- Once your liquid fertilizer is ready, you can apply it to the soil. Either pour a small amount over the surface and allow it to drain thoroughly, or use a dedicated fertilizer sprayer.
- A sprayer will typically give you more control over the amount of fertilizer you add to a given area. It also ensures that you have consistent, even coverage throughout your soil.
- If you have extra fertilizer left over after treatment, you can save it to use later.
- Ensure that you place the fertilizer in a tightly sealed container stored away from heat or light.
- Keep all fertilizer out of reach of children or pets, as your mixture may contain harmful or even toxic chemicals.
- If you or someone you know accidentally ingests fertilizer, contact poison control immediately.
If coffee grounds don’t work for your lemongrass plant, there are plenty of other tricks you can try to encourage healthy growth:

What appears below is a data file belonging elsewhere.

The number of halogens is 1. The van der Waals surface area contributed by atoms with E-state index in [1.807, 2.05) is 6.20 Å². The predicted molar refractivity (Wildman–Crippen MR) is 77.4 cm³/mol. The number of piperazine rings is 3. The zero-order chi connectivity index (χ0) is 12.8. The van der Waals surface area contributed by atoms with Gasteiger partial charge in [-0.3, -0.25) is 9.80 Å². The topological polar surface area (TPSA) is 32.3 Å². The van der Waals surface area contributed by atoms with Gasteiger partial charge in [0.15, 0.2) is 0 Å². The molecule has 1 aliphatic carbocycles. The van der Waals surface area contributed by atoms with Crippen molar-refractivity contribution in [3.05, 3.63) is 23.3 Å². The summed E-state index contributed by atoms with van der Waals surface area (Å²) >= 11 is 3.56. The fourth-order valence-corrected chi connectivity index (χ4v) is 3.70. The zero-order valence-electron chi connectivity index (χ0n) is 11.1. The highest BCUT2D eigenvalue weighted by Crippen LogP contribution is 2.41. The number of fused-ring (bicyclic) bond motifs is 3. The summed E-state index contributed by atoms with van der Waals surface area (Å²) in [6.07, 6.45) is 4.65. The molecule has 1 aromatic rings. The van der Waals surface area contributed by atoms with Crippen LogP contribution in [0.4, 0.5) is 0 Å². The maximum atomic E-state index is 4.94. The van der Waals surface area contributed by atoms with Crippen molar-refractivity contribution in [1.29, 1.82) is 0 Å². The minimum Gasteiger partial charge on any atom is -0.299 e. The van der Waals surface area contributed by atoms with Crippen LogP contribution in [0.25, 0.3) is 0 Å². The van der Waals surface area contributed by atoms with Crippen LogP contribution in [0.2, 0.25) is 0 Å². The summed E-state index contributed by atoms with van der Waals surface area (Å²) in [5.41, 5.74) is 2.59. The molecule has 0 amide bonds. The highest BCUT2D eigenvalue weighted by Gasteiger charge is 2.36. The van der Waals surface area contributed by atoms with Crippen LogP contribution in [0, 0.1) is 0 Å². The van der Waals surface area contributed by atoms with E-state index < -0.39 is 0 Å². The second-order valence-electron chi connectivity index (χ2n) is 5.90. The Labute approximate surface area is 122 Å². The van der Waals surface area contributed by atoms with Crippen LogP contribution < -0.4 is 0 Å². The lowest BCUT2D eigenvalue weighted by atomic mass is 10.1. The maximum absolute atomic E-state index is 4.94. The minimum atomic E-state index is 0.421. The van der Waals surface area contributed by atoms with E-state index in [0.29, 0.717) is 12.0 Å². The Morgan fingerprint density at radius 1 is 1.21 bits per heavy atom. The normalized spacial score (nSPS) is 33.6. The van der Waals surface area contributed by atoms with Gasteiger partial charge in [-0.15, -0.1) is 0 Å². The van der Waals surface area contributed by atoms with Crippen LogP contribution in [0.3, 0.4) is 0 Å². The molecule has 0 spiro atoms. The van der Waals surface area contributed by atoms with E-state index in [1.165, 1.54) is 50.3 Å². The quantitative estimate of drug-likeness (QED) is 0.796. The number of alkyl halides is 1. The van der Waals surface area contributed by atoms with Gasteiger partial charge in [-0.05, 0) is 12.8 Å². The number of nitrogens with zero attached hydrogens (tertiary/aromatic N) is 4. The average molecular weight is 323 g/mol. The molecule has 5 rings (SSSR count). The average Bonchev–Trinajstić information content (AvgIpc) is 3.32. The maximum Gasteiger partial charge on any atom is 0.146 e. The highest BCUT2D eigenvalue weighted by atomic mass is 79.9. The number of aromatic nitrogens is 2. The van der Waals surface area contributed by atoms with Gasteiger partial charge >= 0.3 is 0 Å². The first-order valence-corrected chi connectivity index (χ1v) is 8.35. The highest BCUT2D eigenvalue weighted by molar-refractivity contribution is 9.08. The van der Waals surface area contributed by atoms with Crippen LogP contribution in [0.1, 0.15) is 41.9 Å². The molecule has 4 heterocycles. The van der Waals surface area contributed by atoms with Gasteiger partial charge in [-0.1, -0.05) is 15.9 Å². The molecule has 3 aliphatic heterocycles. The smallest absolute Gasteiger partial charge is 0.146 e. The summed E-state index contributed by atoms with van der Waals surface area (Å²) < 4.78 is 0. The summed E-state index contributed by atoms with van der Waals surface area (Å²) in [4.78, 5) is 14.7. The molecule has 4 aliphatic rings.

- Offer plenty of direct sunlight
- Keep soil moist, but not oversaturated
- Keep soil pH close to neutral, or around 6.5 to 7.0
- Add compost to your soil
- Try other natural, nitrogen-rich fertilizers such as worm castings
By promoting a rich, supportive environment, even novice gardeners can grow a healthy and hardy lemongrass plant to spice up their next meal.
Also, you may like some more Gardening Tutorials:
- How Often Do You Water Lemongrass Plant
- How Do You Make Lemongrass Grow Tall?
- How to Make Lemon Grass Mosquito Repellent [Some Useful Tips]
- Why Are My Lemongrass Leaves Wilting? [How to Care]
- How to Care For a Lemongrass Plant [Useful Tips]
- What to Plant With Lemongrass
- How To Grow Lemongrass From Seed Indoors
- How to grow Lemongrass From Cuttings
If your lemongrass isn’t growing as well as you’d hoped, you may want to consider adding coffee grounds to your soil.
Coffee grounds can act as a nutrient-dense fertilizer that helps leafy plants like lemongrass to thrive. They can also improve soil drainage and scare away pest populations. Reap the benefits of coffee grounds and enjoy your healthy herbs.
I’m Elsa, and I love gardening. I started GardeningElsa.com as a resource for other gardeners, and I offer expert advice on gardening topics such as plants, flowers, herbs, and vegetable gardening. On my website, I share my latest tips and tricks for creating beautiful gardens. When I’m not working on my website, you can find me in my own garden, tending to my plants and flowers. Read more about me.